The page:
The Secret Service, the National Cybersecurity and Communications Integration Center, and others announced yesterday in a US-CERT Alert (available at that recent investigations have revealed the use by malicious actors of malware—dubbed Backoff Point-of-Sale Malware ("Backoff")—to pilfer consumer payment information from point-of-sale terminals. Backoff is another in a seemingly endless array of new tools used by such actors to gain unauthorized access to consumer credit/debit card account information from point-of-sale terminals, and it requires an immediate response. 

According to the Alert, malicious actors have attacked what are known as remote desktop applications ("RDAs"), common software tools that allow access to a computer from another location. Such applications are necessary for companies that maintain IT support in a centralized location but that have numerous point-of-sale terminals in disparate locations such as malls, retail stores, etc. The malicious actors use brute force techniques, including entering at login all combinations of usernames and passwords until finally guessing the correct set, to access administrative and other accounts. The actors then deploy Backoff to acquire a variety of payment- and consumer-related data, including customer names, mailing addresses, credit/debit card numbers, phone numbers, and email addresses. 

Backoff includes several variants that have been in use from October 2013 to today. The variants are generally capable of (i) scraping memory from the infected computer, (ii) recording keystrokes typed by users of the infected computer, and (iii) uploading data to a central malware controller, updating the malware itself, and uninstalling the malware in an effort to avoid detection. 

There are certain obvious implications inherent to the loss of data targeted by Backoff, most notably the obligation companies have to report the loss of data to affected consumers and the impact to company brand and reputation. However, companies can take certain technical steps to mitigate any related harm and potential liabilities. First, as disclosed in the Alert, certain Backoff indicators, provided in Tables 1–5 below, can be used by a company's network security team to search for the existence of Backoff on company systems. Kroll, a premier provider of end-to-end cybersecurity services, additionally advises a defense-in-depth mediation strategy that includes the following initial and subsequent steps (described for IT personnel in a technical manner):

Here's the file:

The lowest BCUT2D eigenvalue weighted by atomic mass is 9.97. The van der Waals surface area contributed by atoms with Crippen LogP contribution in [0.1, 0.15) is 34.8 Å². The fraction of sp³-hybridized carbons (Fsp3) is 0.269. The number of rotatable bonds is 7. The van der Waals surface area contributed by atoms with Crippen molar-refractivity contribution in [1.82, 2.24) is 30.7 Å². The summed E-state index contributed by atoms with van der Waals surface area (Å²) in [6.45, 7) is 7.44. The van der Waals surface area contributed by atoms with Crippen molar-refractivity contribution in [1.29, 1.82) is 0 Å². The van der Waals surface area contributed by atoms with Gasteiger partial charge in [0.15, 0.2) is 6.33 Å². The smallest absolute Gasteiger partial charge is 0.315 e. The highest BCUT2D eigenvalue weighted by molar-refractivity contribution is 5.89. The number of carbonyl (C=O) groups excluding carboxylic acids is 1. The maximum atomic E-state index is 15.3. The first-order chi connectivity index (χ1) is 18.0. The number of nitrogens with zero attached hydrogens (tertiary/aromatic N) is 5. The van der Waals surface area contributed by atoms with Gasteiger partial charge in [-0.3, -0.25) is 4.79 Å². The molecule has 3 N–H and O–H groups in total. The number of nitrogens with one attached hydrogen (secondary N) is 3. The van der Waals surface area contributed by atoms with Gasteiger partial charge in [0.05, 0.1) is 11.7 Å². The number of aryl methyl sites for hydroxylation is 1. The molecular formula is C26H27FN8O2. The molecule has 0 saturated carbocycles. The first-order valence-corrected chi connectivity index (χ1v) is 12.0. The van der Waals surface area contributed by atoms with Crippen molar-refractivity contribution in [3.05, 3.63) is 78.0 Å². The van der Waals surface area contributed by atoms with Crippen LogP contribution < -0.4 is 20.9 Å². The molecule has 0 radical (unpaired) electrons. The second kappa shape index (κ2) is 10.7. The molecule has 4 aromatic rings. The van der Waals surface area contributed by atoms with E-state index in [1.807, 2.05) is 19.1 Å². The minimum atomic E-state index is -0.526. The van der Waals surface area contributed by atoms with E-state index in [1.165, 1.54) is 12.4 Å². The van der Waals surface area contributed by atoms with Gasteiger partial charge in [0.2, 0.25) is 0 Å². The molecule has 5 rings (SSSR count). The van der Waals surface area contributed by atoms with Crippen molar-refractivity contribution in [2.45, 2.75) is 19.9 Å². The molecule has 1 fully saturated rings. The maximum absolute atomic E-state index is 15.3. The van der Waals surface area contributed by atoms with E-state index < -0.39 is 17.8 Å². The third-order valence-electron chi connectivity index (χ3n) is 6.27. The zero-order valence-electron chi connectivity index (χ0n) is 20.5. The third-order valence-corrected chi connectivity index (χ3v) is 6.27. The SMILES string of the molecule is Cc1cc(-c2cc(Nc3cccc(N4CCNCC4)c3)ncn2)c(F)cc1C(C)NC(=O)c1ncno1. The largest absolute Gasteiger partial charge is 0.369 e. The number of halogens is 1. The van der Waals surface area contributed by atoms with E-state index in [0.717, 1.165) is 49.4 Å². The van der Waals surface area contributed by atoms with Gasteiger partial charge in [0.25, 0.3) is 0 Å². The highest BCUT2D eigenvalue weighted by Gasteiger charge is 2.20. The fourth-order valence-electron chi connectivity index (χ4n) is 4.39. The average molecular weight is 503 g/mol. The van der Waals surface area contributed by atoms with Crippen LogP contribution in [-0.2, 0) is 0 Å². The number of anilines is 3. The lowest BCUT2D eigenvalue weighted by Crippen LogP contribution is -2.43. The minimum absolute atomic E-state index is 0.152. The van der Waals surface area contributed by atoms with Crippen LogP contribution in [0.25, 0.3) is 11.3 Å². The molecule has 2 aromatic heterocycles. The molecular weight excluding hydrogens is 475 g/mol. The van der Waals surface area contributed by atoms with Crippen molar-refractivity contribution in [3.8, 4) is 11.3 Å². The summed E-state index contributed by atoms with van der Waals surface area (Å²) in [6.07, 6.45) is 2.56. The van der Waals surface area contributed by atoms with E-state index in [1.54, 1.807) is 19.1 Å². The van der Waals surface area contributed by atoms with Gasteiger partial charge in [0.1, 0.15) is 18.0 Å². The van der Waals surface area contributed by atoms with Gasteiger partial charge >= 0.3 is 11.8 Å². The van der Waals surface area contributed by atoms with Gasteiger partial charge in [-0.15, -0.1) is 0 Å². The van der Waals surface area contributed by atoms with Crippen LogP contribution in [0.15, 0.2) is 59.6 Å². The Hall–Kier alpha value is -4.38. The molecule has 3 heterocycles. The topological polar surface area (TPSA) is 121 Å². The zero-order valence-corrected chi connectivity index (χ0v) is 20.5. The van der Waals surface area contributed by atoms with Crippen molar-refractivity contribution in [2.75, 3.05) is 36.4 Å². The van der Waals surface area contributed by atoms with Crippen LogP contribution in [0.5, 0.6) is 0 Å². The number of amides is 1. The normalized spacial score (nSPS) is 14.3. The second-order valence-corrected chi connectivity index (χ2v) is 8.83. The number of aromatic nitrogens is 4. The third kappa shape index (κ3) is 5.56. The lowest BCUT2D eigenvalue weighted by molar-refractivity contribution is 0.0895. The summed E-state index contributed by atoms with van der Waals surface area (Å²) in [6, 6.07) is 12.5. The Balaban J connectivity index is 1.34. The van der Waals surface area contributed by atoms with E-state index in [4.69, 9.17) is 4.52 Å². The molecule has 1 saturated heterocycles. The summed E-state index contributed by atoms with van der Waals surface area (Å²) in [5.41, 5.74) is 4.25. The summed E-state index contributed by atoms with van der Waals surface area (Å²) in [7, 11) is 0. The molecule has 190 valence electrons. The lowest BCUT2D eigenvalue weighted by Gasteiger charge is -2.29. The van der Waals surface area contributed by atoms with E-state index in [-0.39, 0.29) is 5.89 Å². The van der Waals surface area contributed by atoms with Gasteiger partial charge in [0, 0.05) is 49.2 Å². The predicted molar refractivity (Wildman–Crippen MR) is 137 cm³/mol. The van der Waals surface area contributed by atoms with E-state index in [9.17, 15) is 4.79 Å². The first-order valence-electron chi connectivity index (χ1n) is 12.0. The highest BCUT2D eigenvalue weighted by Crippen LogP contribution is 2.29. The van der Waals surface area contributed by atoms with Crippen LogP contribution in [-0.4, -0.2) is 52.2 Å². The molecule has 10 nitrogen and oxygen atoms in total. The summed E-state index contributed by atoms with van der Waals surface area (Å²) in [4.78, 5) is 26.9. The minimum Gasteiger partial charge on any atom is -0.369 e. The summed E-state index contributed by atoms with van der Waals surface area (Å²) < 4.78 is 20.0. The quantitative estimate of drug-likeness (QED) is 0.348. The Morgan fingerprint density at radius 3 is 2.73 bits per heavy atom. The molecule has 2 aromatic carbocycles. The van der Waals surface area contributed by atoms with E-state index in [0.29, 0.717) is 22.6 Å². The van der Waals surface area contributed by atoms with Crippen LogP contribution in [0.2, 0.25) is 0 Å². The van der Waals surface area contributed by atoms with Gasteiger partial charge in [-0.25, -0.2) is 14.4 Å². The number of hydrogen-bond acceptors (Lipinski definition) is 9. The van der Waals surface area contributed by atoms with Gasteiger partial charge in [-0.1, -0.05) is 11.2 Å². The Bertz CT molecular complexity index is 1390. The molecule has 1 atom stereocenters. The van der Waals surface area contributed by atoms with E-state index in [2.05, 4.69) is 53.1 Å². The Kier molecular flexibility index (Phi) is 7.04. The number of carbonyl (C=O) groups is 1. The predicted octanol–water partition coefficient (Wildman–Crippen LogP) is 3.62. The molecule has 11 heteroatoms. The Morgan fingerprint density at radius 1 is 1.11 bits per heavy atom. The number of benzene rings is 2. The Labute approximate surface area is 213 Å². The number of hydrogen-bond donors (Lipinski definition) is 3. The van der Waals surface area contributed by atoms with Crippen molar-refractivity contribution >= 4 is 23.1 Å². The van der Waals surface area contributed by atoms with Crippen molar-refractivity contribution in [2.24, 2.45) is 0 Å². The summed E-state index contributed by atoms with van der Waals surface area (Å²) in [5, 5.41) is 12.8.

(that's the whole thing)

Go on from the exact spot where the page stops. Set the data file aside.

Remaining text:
Initial Steps

  • Change the communication ports at which the RDA listens to accept connections.
  • Limit the number of failed login attempts and trigger a lockdown of the RDA upon the requisite number of failures.
  • Allow the point-of-sale terminal to accept communications from known IP addresses only (the so-called whitelist approach).
  • Require multi-factor authentication to start all RDA sessions.
  • Require RDA connections to be made using secure communication methods.
  • Use an RDA gateway to control access.

Subsequent Steps

  • Implement monitoring on the point-of-sale terminals that track all changes made to file structure, etc.
  • Review all point-of-sale software updates from vendors before they are installed.
  • Maintain centralized reporting for all changes to point-of-sale terminals.
  • Track and limit outbound traffic from point-of-sale terminals, and have your IT response team check such traffic regularly!

We anticipate that affected companies will learn of their status from the Secret Service in the coming weeks, and a company's response will necessarily need to be thorough and swift in order to satisfy all applicable legal requirements. In addition to the recommendations outlined above, companies should reassess enterprise-wide privacy and data security policies and procedures to ensure that data are adequately protected and that privacy and data security compliance obligations are met.

Click here to view tables.